When the leader of the Labor Party in the eighties said, 'We're going to get rid of tariffs,' I thought, 'This is big, brave stuff,' and because I worked in manufacturing—I was a manufacturer's agent—I knew a bit about it, and my thoughts went out to the blue-collar workers who do not have great experience, who grab a bucket from the way and put it in a hot dip and pull it out the other side. There were 300 of these people in one factory I represented for Queensland and probably 250 in the other. One was a paintbrush factory; the other was in metal. I thought to myself, 'How are these people going to get jobs?' I really had doubts. I must admit I was a doubting Thomas about it. And then the mining industry came along and everyone got a job. People got jobs in other areas. I have to admit that the Labor Party at that time were right. They removed tariffs. They created a better standard of living. Instead of going and buying a pair of shoes for $300, you could go and buy a pair of shoes for $80 and you had another $200-odd to spend down at the shops. It created employment and it created activity. That works. That works, as long as you can employ people. What we had was very low-cost energy, high-cost labour and good conditions.

In manufacturing, there are three things: the cost of labour, the cost of energy and the cost of raw materials. The cost of raw materials is set by a world price and you cannot shift it very much either way. The cost of energy and the cost of labour are set by the government. Paul Howes today—and I commend this to anyone in the Labor Party—is virtually saying the same thing as Maurice Newman, the Prime Minister's adviser; David Goodwin, from the Chamber of Commerce and Industry; and Brendan Pearson, from the Minerals Council: 'Have cheap energy, reasonable conditions and good wages, but don't trade away what you have got as cheap energy.' That is what has happened with this carbon tax. You do not have to be Robinson Crusoe. You do not have to be Einstein. It is happening before your eyes. But somehow the Labor Party do not seem to be able to see it. Paul Howes, David Goodwin, Brendan Pearson and the National Farmers' Federation are all singing off the one hymn sheet: 'Give us reliable, cheap energy and we can have decent conditions, pay a little bit more.' As Paul Howes rightly points out, we are a wealthy country and we are never going to be able to mix it with the cheaper, Bangladesh-type workers, and we do not want to.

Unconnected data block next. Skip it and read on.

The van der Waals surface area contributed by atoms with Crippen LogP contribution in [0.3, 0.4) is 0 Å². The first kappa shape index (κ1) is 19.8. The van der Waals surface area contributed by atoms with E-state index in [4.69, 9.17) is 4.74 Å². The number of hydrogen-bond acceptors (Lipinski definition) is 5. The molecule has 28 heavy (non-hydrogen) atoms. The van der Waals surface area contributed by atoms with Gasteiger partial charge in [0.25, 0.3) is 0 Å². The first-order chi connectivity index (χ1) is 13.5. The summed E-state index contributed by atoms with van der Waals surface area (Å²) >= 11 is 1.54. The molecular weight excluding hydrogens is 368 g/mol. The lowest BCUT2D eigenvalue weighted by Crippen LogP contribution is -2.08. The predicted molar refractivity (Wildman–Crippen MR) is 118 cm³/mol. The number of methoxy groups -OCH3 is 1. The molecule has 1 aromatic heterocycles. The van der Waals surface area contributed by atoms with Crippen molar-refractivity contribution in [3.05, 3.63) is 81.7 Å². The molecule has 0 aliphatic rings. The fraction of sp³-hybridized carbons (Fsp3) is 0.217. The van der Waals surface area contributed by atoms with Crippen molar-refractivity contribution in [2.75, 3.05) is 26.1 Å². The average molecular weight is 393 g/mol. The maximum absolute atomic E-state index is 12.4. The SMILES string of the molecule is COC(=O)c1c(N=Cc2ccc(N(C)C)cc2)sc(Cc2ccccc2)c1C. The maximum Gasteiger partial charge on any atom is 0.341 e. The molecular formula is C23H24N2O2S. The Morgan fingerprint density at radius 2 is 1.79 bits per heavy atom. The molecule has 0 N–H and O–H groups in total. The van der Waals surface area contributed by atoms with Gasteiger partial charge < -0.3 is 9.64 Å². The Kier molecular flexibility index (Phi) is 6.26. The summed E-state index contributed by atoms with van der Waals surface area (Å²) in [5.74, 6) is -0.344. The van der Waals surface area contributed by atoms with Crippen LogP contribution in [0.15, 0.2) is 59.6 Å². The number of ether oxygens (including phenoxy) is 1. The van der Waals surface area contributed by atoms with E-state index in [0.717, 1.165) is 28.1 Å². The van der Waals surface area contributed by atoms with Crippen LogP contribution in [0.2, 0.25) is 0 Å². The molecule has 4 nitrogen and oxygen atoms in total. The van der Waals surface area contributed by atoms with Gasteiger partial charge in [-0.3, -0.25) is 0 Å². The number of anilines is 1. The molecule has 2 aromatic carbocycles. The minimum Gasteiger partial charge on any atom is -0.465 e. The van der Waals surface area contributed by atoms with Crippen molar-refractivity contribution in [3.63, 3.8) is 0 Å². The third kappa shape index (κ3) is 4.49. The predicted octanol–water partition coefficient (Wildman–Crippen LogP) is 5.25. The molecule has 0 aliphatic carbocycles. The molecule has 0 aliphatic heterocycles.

What is happening is that renewable energy and the carbon tax are just destroying our industries. I do not want to claim that the carbon tax is doing it solely. The high dollar does represent problems, and unfortunately it is coming back as a problem. But just look at what has happened in the last six months: McCain's processing plant in Penola, South Australia, 59 employees sacked; Simplot, 110 jobs going over to New Zealand. They do not have a carbon tax over there. Well, they do, but it is about the equivalent of a Mars bar, about $1, a tonne. It is all going over there. Simplot is downsizing its Bathurst plant operation, and 110 jobs have gone to New Zealand. Golden Circle have gone to New Zealand. I have got a special interest in Golden Circle because it was my father-in-law who, with a number of other farmers, established the cooperative of Golden Circle. My wife says that she can remember the days when she was eight or nine and her big day was going down to Golden Circle for dinner in the boardroom. At Downer EDI, 100 employees have gone. At Electrolux, 500 jobs have gone. Caterpillar announced that 200 jobs in Burnie have gone to Thailand. Kellogg's announced that 100 jobs have gone from the New South Wales Central Coast.